Advocates of stringent legislative charters for the U.S. intelligence community are citing a recent federal court decision in Detroit to back their contention that current administrative contention that current administrative rules and proposals are lax.
U.S. District Court Judge Ralph M. Freeman ruled two weeks ago that existing FBI guidelines don't preclude the type of intrusive investigation the bureau carried out for years against Arab-American activist Abdeen Jabara.
However, he also said that the super secret National Security Agency violated Jabara's Fourth Amendment protection against unreasonable searches and seizures by responding to an FBI request for intercepted messages.
Justice Department attorney R. John Seibert said the department does not hink the Jabara case set harmful precedents because the judge also ruled in the government's favor on some issues.
In his ruling Freeman seemed to have difficulty balancing Jabara's constitutional rights against the government's rights against the government's duty to conduct national security investigations.
At one point he noted the case was pursued because of "a generalized and legitimate government concern." But at another point, he said his review of secret court documents "has not revealed any evidence to establish that the plaintiff . . . has been implicated in any way with a foreign agent or organization or acting in collaboration with a foreign power."
The FBI started the investigation when it overheard Jabara on wiretaps of other individuals. A source familiar with the investigation said the FBI received information that Jabara associated with members of Al Fatah, the military arm of the Palestine Liberation Organization.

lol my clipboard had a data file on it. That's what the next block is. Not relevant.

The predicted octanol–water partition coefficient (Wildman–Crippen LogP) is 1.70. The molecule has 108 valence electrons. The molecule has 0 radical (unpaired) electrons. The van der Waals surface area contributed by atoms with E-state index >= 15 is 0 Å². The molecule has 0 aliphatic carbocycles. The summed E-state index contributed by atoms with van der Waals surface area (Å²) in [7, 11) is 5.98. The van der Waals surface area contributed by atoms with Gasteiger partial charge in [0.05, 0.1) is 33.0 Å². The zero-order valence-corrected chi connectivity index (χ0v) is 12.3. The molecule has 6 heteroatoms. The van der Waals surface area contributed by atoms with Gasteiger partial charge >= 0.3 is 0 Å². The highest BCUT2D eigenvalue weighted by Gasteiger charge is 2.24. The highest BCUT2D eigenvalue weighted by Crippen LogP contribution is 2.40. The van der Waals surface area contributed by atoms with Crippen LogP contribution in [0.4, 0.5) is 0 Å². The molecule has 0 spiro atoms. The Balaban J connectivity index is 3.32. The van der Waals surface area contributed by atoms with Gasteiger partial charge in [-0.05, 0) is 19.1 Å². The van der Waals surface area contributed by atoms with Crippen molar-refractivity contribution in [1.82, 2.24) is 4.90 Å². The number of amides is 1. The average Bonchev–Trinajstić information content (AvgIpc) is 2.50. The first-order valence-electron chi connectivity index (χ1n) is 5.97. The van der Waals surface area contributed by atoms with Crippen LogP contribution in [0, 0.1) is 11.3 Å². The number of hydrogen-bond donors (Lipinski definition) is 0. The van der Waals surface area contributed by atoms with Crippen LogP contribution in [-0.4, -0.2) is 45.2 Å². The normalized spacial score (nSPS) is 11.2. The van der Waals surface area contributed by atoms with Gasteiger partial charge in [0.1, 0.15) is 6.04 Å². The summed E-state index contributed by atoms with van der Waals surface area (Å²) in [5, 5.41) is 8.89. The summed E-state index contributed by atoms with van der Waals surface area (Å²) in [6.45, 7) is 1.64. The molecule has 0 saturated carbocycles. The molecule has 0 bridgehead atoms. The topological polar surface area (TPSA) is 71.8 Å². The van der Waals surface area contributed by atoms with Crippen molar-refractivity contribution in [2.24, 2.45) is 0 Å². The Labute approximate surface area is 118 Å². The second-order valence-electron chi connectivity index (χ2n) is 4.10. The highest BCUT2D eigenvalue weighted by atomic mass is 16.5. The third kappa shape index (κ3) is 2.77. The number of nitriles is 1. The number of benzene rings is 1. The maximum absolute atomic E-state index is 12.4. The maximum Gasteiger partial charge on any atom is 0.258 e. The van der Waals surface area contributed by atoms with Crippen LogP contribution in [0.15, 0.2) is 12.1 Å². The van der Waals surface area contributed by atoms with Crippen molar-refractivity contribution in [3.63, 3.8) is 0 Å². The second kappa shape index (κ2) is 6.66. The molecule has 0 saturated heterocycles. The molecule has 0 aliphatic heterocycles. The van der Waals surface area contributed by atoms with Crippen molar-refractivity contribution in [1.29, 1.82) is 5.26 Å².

Current guidelines would let the FBI conduct a preliminary investigation of Jabara. But the investigation that actually took place went on for years and included the use of informants, wiretaps, and NSA intercepts.
Freeman said these factors and the Fbi's "seeming preoccupation with Jabara's political views" indicated that the investigation was not wholly in good faith.
Attorneys John Shattuck and Jerry Berman of the Washington office of the American Civil Liberties Union said the ruling shows the need for a charter that more clearly spells out the Fbi's authority in such investigations.
The FBI domestic charter awaits only a ceremonial unveiling by President Carter before it is introduced.
A separate charter defining the Fbi's counter intelligence duties and the authority of the CIA and other U.S. intelligence agencies is being presented piece by piece to the Senate Intelligence Committee in hopes of developing a consensus, according to administration officials.
One of the proposals would let the intelligence agencies get warrants to spy on Americans overseaas even if there was no evidence that they had committed a crime or were foreign agents.
Freeman rejected the legality of NSA intercepts of Jabara's overseas messages because there was no such evidence.
The judge also ruled that the FBI had violated provisions of the privacy act by keeping records of Jabara's First Amendment activities.